For decades, science fiction has been telling us that jet packs are right around the corner. But, while it seems there’ll still be some time before any of us are using them to get to work, the UK and US have been experimenting with jet suits for a number of applications, including defense. Of course, this isn’t the first time Gravity Industries’ jet packs have been spotted flying around Royal Navy ships. That’s fitting, seeing as Gravity Industries’ founder Richard Browning served in the British Royal Marines prior to beginning his new life as a jet pack mogul. Last year, he had the opportunity to fly his 5-engine jet pack suit around the pride of the Royal Navy, the HMS Queen Elizabeth. Read the full story from Task and Purpose here

CONTE DI CAVOUR – Italian Navy Aircraft Carrier

The Conte di Cavour (550) is one of two actively serving Italian Navy aircraft carriers. The newer Cavour was commissioned in 2008 and was completed with a straight deck design featuring a ski jump ramp offset to portside for supporting its air wing of Harrier IIs and AgustaWestland EH101 Merlin helicopters – approximately 20 total aircraft.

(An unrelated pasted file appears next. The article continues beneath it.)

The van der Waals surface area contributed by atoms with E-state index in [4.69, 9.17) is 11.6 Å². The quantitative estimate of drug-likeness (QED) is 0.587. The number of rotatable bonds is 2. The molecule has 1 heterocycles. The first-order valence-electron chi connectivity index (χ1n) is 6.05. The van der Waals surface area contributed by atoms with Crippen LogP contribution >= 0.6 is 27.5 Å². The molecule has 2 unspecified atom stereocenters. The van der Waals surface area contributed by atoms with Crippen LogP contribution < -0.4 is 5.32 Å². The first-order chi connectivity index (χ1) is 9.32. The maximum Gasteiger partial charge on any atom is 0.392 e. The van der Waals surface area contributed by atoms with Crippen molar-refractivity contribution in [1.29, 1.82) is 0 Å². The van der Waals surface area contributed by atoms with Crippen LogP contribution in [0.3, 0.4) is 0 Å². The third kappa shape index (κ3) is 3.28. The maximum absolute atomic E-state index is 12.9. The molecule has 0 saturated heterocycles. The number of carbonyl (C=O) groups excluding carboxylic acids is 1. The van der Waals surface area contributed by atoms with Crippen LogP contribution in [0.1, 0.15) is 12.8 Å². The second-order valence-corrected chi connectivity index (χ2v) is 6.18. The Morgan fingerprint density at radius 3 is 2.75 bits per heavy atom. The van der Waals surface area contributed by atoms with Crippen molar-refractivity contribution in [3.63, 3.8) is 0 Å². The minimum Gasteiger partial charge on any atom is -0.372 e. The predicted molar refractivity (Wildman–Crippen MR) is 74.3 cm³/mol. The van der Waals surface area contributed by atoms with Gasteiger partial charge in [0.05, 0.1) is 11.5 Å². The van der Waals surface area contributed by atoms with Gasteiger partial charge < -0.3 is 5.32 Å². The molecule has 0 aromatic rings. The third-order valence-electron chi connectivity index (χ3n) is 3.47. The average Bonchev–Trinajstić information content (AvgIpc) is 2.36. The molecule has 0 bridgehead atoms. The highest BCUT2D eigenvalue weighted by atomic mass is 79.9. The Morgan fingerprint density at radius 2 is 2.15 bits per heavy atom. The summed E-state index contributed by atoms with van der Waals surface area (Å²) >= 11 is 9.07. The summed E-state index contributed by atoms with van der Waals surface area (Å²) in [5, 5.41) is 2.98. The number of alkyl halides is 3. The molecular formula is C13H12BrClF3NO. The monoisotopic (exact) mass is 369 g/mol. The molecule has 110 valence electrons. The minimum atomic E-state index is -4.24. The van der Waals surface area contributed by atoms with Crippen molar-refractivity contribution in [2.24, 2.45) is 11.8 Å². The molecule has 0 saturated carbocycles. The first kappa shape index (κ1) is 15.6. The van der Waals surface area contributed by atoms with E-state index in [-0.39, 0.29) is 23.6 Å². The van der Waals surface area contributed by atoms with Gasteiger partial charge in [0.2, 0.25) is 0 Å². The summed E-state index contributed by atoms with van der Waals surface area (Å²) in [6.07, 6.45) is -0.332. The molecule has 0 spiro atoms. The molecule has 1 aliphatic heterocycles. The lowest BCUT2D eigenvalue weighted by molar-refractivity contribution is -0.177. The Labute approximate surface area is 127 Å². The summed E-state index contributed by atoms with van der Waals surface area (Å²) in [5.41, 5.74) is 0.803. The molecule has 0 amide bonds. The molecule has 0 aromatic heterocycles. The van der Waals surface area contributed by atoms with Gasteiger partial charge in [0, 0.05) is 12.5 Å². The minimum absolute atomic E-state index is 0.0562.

Australia withdraws Navy operations in Middle East to focus on Asia-Pacific, China

A three-decades-long Australian naval presence in the Middle East will come to an abrupt end this year as the Federal Government grapples with an increasingly uncertain strategic environment closer to home. Defence Minister Linda Reynolds has announced Australia will no longer send a Royal Australian Navy ship to the Middle East every year. The last Australian Navy ship deployed to the region, HMAS Toowoomba, returned to Australia in June this year. Australia will also withdraw from the United States-led naval coalition patrolling the Strait of Hormuz at the end of 2020. Read the full story from Radio NZ here

Sailor dragged beside boat as ‘punishment’ suffers serious foot injuries after being sucked into propeller

A sailor who was dragged beside an inflatable boat as punishment during a Navy dive course suffered serious injuries when his foot was caught in the propeller. Stuff learned of the incident while investigating the death of Able Diver Zachary Yarwood on the next intake of the dive course a few months after the August 2018 incident. Read the full story from here